Transition In = Max Password Age – (Notification Event – Membership Period)

Transition Out = Max Password Age – (Notification Event)

So, in our first example using the 14 day Notification Event, a 90 day Max Password Age, and a 1 day period we'd get:

77 = 90 – (14 – 1)

76 = 90 – 14

The notification behavior in this pattern would be to notify as objects entered each set.

The Skip Pattern

For the object conservationists, we have this pattern, where we leverage the extended period approach to skip every other set – this is because we can use both the rising and the falling edge of the transition using a Transition-In policy on the rising edge and a Transition-Out policy on the falling edge:



In this pattern, the person is in each set for the entire period (6 days in the first example, transitioning on day 7), allowing you to use Run On Policy Update anytime during that period. It also allows you to reduce the number of Set objects you are constructing (you didn't build the 7 to 2 day Set) if you don't mind using Transition-Out policies for the next transition. Your policies would look like so:

  • Notify at 14 days from Expiration – Transition-In (14 to 8 Days Set)
  • Notify at 7 days from Expiration – Transition-Out (14 to 8 Days Set)

You trigger the second policy because you  transitioned out after the 7th day…just remember that when you are in the 7 to 2 day range you cannot use Run On Policy Update to trigger any notifications until you reach the next Set transition.

Code Fragments

ConvertFileTimeToISO8601

if (FlowRuleName.StartsWith("ConvertFileTimeToISO8601:"))
{
    // 1/6/10 bturner
    //
    // Reusable code to convert file time into string format
    // FlowRuleName will be passed as "ConvertFileTimeToISO8601:sourceAttribute,destinationAttribute"
    // Source value should look like 9223372036854775807
    // Should return time formatted as such: 2009-11-06T07:00:00.000
    //
    string strAttributeName, strSourceAttribute, strDestinationAttribute;
    string[] arrAttribs;
    // Replace the beginning of the flowrulename with nothing to find the attribute to be deleted
    strAttributeName = FlowRuleName.Replace("ConvertFileTimeToISO8601:", "");
    arrAttribs = strAttributeName.Split(',');
    strSourceAttribute = arrAttribs[0];
    strDestinationAttribute = arrAttribs[1];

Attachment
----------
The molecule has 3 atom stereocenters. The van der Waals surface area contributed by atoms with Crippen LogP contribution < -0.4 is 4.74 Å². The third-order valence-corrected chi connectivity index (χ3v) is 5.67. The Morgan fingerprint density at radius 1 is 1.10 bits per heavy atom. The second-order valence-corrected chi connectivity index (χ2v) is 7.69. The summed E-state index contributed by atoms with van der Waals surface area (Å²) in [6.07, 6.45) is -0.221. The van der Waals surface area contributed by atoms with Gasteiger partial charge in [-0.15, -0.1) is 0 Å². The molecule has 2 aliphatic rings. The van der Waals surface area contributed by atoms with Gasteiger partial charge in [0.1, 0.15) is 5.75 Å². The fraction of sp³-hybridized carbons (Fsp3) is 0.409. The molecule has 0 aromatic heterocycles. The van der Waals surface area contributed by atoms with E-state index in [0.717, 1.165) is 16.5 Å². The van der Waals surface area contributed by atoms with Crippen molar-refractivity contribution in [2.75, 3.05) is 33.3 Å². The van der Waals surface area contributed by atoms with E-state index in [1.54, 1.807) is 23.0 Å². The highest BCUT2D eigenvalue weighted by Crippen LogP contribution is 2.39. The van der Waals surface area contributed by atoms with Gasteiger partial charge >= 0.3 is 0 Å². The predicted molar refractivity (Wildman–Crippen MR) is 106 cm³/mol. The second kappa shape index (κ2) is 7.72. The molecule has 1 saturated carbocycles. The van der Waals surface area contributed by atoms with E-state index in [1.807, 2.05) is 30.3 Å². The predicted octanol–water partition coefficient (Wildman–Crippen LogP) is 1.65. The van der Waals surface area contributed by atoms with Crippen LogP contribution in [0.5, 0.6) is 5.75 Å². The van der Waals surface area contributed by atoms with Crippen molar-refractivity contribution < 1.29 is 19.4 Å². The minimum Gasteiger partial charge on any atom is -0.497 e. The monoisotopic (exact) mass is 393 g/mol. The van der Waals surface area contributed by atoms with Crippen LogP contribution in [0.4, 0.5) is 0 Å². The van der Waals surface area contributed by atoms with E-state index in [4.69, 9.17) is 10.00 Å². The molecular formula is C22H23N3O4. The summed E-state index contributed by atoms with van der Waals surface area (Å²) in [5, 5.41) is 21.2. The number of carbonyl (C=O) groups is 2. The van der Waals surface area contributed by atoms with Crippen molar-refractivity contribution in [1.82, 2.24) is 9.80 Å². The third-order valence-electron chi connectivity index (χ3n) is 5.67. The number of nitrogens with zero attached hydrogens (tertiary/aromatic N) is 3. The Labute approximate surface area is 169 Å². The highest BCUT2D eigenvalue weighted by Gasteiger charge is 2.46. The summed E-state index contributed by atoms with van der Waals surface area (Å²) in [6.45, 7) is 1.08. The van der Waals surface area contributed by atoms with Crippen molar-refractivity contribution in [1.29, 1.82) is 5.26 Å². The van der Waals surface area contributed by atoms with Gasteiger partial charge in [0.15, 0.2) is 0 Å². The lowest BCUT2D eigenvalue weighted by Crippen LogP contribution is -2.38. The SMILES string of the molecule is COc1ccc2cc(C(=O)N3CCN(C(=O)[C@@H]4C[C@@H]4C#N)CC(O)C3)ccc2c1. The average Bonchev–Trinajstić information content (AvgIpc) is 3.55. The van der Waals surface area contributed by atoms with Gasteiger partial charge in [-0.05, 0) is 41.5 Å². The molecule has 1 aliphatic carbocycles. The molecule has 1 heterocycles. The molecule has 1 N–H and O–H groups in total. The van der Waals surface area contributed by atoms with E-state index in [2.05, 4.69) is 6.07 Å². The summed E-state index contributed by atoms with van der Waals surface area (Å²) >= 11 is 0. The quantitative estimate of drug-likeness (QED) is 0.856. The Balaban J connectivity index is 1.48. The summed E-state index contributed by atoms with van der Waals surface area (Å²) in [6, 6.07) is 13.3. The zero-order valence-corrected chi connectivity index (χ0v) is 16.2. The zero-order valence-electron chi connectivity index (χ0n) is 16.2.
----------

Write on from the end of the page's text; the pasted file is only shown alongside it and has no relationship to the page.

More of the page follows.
//none,accountExpires,number,9223372036854775807,9223372036854775807
    if (csentry[strSourceAttribute].IntegerValue == 0 || csentry[strSourceAttribute].IntegerValue == 9223372036854775807)
    {
        // This is a special condition, do not contribute and delete any current value
        mventry[strDestinationAttribute].Delete();
    }
    else
    {
        DateTime dtFileTime = DateTime.FromFileTime(csentry[strSourceAttribute].IntegerValue);
        // Convert to UTC, format string using custom format similiar to round trip "o" format
        // NOTE: SQL's precision for fractional time makes storage and confirmation of anything more than two digits problematic
        //      It's better to simply enforce .000 for fractional time here since it's not absolutely critical
        mventry[strDestinationAttribute].Value = dtFileTime.ToUniversalTime().ToString("yyyy'-'MM'-'dd'T'HH':'mm':'ss'.000'");
    }
}

GetUACBit

if (FlowRuleName.StartsWith("GetUACBit:"))
{
    // 12/7/10 - bturner
    //
    // I A F 
    // [csentry                   -> mventry                              ]
    // [user                      -> person                               ]
    // [userAccountControl        -> destinationAttribute (Boolean)       ] 
    //
    // Check the userAccountControlStatus for the enable/disable bit (bit 1)
    // FlowRuleName will be passed as "GetUACBit:destinationAttribute,intADS_USER_FLAG"
    // Where intADS_USER_FLAG is the integer form of the bit you are testing the mask for
    //
    // For a list of userAccountControl bits and their decimal equivalents:
    //
    // Example: 
    //      GetUACBit:ADPwdDoesNotExpire,65536
    //
    string strAttributeName, strDestinationAttribute;
    long intADS_USER_FLAG;
    string[] arrAttribs;
    // Replace the beginning of the flowrulename with nothing to find the attribute to be deleted
    strAttributeName = FlowRuleName.Replace("GetUACBit:", "");
    arrAttribs = strAttributeName.Split(',');
    strDestinationAttribute = arrAttribs[0];
    intADS_USER_FLAG = Convert.ToInt64(arrAttribs[1]);
    mventry[strDestinationAttribute].BooleanValue = ((csentry["userAccountControl"].IntegerValue & intADS_USER_FLAG) == intADS_USER_FLAG);
         
}